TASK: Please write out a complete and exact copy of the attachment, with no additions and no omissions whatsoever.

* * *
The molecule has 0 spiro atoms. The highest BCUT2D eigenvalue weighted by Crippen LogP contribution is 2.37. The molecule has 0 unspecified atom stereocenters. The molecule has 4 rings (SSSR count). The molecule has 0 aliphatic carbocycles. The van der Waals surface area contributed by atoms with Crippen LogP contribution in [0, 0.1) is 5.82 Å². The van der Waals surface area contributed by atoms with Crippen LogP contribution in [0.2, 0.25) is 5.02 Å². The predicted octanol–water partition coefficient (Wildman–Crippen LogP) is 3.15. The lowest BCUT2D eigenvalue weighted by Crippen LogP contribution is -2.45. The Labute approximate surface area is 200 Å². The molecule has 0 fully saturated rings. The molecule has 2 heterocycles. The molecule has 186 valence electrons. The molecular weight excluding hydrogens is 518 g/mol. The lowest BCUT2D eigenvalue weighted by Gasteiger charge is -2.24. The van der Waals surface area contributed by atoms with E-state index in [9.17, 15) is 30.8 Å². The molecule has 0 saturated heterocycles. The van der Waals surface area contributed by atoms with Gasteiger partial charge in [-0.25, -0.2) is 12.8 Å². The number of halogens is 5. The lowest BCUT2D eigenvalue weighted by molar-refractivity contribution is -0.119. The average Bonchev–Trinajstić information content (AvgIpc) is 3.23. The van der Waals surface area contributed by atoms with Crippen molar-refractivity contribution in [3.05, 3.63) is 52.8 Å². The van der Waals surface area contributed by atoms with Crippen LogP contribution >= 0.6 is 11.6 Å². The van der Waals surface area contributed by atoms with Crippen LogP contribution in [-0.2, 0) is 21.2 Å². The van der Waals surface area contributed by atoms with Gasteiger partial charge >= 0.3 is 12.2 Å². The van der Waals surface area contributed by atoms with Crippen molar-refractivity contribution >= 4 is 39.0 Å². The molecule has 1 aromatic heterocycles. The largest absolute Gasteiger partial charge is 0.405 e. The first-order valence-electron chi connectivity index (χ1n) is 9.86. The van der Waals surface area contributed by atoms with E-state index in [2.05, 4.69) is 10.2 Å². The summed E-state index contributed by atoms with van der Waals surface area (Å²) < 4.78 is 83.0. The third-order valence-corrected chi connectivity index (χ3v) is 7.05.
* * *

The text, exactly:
The molecule has 0 spiro atoms. The highest BCUT2D eigenvalue weighted by Crippen LogP contribution is 2.37. The molecule has 0 unspecified atom stereocenters. The molecule has 4 rings (SSSR count). The molecule has 0 aliphatic carbocycles. The van der Waals surface area contributed by atoms with Crippen LogP contribution in [0, 0.1) is 5.82 Å². The van der Waals surface area contributed by atoms with Crippen LogP contribution in [0.2, 0.25) is 5.02 Å². The predicted octanol–water partition coefficient (Wildman–Crippen LogP) is 3.15. The lowest BCUT2D eigenvalue weighted by Crippen LogP contribution is -2.45. The Labute approximate surface area is 200 Å². The molecule has 0 fully saturated rings. The molecule has 2 heterocycles. The molecule has 186 valence electrons. The molecular weight excluding hydrogens is 518 g/mol. The lowest BCUT2D eigenvalue weighted by Gasteiger charge is -2.24. The van der Waals surface area contributed by atoms with E-state index in [9.17, 15) is 30.8 Å². The molecule has 0 saturated heterocycles. The van der Waals surface area contributed by atoms with Gasteiger partial charge in [-0.25, -0.2) is 12.8 Å². The number of halogens is 5. The lowest BCUT2D eigenvalue weighted by molar-refractivity contribution is -0.119. The average Bonchev–Trinajstić information content (AvgIpc) is 3.23. The van der Waals surface area contributed by atoms with Crippen molar-refractivity contribution in [3.05, 3.63) is 52.8 Å². The van der Waals surface area contributed by atoms with Crippen LogP contribution >= 0.6 is 11.6 Å². The van der Waals surface area contributed by atoms with Crippen LogP contribution in [-0.2, 0) is 21.2 Å². The van der Waals surface area contributed by atoms with Gasteiger partial charge >= 0.3 is 12.2 Å². The van der Waals surface area contributed by atoms with Crippen molar-refractivity contribution >= 4 is 39.0 Å². The molecule has 1 aromatic heterocycles. The largest absolute Gasteiger partial charge is 0.405 e. The first-order valence-electron chi connectivity index (χ1n) is 9.86. The van der Waals surface area contributed by atoms with E-state index in [2.05, 4.69) is 10.2 Å². The summed E-state index contributed by atoms with van der Waals surface area (Å²) < 4.78 is 83.0. The third-order valence-corrected chi connectivity index (χ3v) is 7.05.